You’re Not the Boss Anymore

Tonkon Torp LLP

Tonkon Torp LLP

It’s nice to get paid. Giving up control of your business? Well… that’s a different story.

On closing the sale of a business, owners realize a dramatic financial return on their investment. However, few buyers are willing to close a transaction and allow the former owners to ride off into the sunset. At a minimum, a buyer needs the former owners to transition knowledge and help establish the buyer as the new owner. In some cases, former owners are expected to contribute indefinitely to the buyer’s growth strategy for the businesses.

Understanding a buyer’s expectations for a post-closing engagement is critical for moving a transaction to closing. Selling owners should therefore be prepared to negotiate the mechanisms that a buyer may use to incentivize their continued engagement.

Are You Ready for This?

More than anything, owners need to come to terms with remaining engaged with their business, but in a different capacity. At the moment of closing, owners transform from the masters of their universe and the final decision makers to employees who answer to the buyer and its management team. The difficulty of living with this shift cannot be overstated and frequently contributes to post-closing disputes. Owners should prepare themselves well in advance of closing the sale of their business.

Strategies for Incentivizing Post-Closing Engagement

Buyers use a variety of mechanisms to keep former owners engaged, including the following:

  • Post-Closing Compensation: Selling owners often believe that they would be happy to stick around if they are paid enough money. However, most buyers anticipate that the former owners will become frustrated and recognize that market compensation is likely inadequate to incentivize continued engagement. Accordingly, buyers are more likely to employ mechanisms that delay payment of a portion of the purchase price rather than commit additional resources to post-closing compensation of the former owners.
  • Earn-Outs and Rollovers of Equity: To encourage former owners to continue growing the business after closing, buyers may require that a portion of the purchase price be paid as an earn-out (a payment conditioned on the business achieving post-closing milestones) or by issuing rollover equity to the selling owners. Although buyers realize other benefits from each of these mechanisms, buyers often highlight that these mechanisms are necessary in order to align the interests of the selling owners with those of the buyer. See our other articles for more information on earn-outs and the roll-over of equity.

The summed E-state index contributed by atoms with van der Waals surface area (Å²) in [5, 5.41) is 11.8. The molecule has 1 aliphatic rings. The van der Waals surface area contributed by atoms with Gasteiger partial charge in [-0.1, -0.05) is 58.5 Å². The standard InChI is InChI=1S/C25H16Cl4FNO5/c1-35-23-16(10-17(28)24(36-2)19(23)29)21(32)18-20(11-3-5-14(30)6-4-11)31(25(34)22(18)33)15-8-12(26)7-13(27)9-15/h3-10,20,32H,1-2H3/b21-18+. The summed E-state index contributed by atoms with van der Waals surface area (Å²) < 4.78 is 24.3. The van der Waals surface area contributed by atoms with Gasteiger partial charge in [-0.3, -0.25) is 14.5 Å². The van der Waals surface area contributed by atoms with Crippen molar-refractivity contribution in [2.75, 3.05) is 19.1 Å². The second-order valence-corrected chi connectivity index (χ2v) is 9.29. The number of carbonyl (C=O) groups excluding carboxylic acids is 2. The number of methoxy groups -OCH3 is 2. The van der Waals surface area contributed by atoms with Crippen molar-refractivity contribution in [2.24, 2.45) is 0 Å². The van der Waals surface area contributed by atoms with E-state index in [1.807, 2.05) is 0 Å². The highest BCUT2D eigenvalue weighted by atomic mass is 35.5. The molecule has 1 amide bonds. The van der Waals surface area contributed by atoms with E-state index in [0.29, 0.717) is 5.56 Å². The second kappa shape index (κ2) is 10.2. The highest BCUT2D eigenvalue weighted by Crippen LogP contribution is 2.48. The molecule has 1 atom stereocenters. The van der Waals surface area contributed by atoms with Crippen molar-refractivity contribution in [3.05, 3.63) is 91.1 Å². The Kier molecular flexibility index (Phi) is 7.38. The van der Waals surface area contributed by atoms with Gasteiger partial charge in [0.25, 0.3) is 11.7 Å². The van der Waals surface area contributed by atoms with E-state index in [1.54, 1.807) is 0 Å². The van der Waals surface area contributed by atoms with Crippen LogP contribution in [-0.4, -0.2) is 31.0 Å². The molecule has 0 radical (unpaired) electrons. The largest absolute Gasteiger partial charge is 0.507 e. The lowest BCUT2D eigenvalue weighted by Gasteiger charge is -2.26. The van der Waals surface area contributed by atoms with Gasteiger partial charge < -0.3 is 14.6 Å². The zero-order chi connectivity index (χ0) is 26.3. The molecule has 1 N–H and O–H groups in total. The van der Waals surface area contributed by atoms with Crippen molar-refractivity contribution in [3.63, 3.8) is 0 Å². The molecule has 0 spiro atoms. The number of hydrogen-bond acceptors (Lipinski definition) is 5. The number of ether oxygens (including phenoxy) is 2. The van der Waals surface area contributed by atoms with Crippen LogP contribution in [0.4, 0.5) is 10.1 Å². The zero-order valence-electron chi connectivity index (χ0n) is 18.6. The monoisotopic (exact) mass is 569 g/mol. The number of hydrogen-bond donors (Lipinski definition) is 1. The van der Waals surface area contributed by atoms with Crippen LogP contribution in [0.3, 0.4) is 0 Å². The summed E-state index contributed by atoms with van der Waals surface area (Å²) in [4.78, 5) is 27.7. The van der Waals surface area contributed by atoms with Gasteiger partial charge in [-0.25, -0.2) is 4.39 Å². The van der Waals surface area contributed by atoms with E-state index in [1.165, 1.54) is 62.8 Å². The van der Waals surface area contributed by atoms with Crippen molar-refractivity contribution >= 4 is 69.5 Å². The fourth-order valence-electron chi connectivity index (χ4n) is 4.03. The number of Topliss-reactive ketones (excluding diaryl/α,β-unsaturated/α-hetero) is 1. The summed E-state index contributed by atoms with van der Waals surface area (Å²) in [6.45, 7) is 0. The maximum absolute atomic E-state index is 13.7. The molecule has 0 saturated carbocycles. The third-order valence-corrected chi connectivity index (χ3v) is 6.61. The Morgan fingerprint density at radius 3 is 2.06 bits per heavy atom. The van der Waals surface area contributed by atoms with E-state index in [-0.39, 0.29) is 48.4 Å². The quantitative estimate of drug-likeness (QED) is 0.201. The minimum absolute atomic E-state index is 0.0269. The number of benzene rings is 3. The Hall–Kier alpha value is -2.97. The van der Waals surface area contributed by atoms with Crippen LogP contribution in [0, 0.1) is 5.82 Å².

• Retention Payments: More and more frequently, buyers are conditioning payment of some portion of the purchase price on the former owners remaining engaged with the business for a minimum amount of time after closing. This approach makes sense if a buyer cannot justify paying the agreed purchase price if the selling owners were to leave the business immediately after closing. However, the parties should carefully analyze the reasoning for deferring payment of some of the purchase price in this manner, as it easily becomes complicated to negotiate and may have unintended tax consequences.

Avoiding Post-Closing Obligations

For owners who find the prospect of a post-closing engagement unappetizing, there are strategies that can minimize its necessity. The less engaged in operations an owner is, the less value a buyer will see in the owner’s post-closing engagement. Business owners anticipating a sale should therefore establish a qualified and professional management team that is (a) capable of keeping the wheels turning without the owners’ involvement, (b) actively identifying and addressing new opportunities and risks, and (c) dedicated to the business’s growth.

Even if highly profitable, a venture that is heavily reliant on the owner is difficult to sell. If a business depends on the labor of an owner to generate revenue, then a buyer will either need the owner to remain engaged to maintain the revenue stream or replace the owner with an equivalent laborer.

DISCLAIMER: Because of the generality of this update, the information provided herein may not be applicable in all situations and should not be acted upon without specific legal advice based on particular situations.

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